LaCoste liked to start students with the long and short sticks derived from the sword-and-dagger method. His feeling was that with a complete comprehension of the long and short weapons, the student would understand the application of the other categories.

LaCoste was a spiritual man whose personal philosophy was that you could learn from anyone. This appealed to Dan Inosanto and was one of the reasons he began to cross-train with other instructors. LaCoste even sent Dan to different kali and escrima instructors, something virtually unheard of in the martial arts world of the early 1960s.

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Rodger
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« Reply #85 on: September 24, 2004, 03:32:29 PM »

18 February 2004 (Martial Arts Planet forum)

Quote from: Dred
I've been trying to get you a concrete answer on this but nobody that I know seems to have that kind of information for sure.

From the 1980 book written by Guro I "The Filipino Martial Arts" I have pulled several dates which can give you an idea of his training with John LaCoste.

1961 - Discharged from military and moved to LA, started training in Kempo with Ed Parker. At some point around the time DI gets a black belt in Kempo, presumably several years later, Ed Parker suggests that DI look into Eskrima

1977 - Death/murder of John LaCoste

1980 - Publication of FMA book in which DI says he's been trying to get a handle of John LaCoste's footwork for about 14 years. Presumably this interview took place 1-2 years before publication (judging by the publication times that we have on books in my company).

So from this I'm postulating that he trained with John LaCoste from about 1963/4 to 1977.

From the description in the book it sounds like the training happened in an ad hoc fashion rather than regular classes. Sorry that I don't have more info. If you like I can bring a copy of the section from the book about John LaCoste with me when we meet up?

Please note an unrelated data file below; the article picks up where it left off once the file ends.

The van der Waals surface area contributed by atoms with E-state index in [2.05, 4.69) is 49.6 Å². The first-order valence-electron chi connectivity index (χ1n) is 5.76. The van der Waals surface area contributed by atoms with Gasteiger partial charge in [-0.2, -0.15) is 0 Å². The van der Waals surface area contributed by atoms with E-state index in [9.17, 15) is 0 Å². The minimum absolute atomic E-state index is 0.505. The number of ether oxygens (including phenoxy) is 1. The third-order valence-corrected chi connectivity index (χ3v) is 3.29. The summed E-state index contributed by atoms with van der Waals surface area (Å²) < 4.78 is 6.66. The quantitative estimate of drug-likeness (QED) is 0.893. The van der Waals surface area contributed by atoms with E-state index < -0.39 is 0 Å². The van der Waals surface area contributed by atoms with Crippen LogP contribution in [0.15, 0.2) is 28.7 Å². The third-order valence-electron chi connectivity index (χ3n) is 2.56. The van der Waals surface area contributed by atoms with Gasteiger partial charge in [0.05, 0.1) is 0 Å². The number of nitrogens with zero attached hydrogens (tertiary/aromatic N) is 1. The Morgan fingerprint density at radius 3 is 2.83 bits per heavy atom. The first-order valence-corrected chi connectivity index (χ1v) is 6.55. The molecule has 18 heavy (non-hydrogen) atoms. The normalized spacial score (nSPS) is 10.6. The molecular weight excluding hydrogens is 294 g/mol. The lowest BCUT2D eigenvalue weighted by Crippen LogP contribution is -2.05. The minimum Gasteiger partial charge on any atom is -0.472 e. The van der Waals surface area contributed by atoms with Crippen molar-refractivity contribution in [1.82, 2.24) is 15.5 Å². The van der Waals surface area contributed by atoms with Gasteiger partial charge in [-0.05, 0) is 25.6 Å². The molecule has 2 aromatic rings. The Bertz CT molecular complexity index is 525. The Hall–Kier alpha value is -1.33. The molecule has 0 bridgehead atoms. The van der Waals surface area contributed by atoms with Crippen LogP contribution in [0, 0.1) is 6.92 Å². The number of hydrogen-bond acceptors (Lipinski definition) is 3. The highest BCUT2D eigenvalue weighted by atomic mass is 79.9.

Also Guro I will be over in July for his 25th annual seminar - no doubt its a question he'd be happy to answer.

Hope that's useful?

Dred
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Rodger
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« Reply #86 on: September 24, 2004, 03:41:13 PM »

1. Floro Villabrille
2. Ben Largusa
3. Dan Inosanto
4. Leo Gaje Jr.

Questions and Comments:

a.   When did Guro Dan Inosanto first meet and train with Mr. Ben Largusa? What year?

b.   From the dates above training of Guro Dan Inosanto with Juan LaCoste puts it around mid-1960s to late-1960s, until his death in 1977.

c.   If Guro Dan Inosanto trained with Mr. Ben Largusa, while he trained with Mr. Juan LaCoste, is there a chance that the word and concept of Kali transferred from Largusa, to Inosanto, then to LaCoste, who merely agreed to the term?

(more to come...)
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baseballbatkali
Guest
« Reply #87 on: September 26, 2004, 11:34:59 PM »

rodger,history is gay.kali is what we call it now.you should worry about how to not get hit with a stick cus all those dates and shit is just gay.
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Guard Dog
Administrator
Power User
*****
Posts: 654


« Reply #88 on: September 26, 2004, 11:43:41 PM »

Quote from: Rodger
1. Floro Villabrille
2. Ben Largusa
3. Dan Inosanto
4. Leo Gaje Jr.

Questions and Comments:

a.   When did Guro Dan Inosanto first meet and train with Mr. Ben Largusa? What year?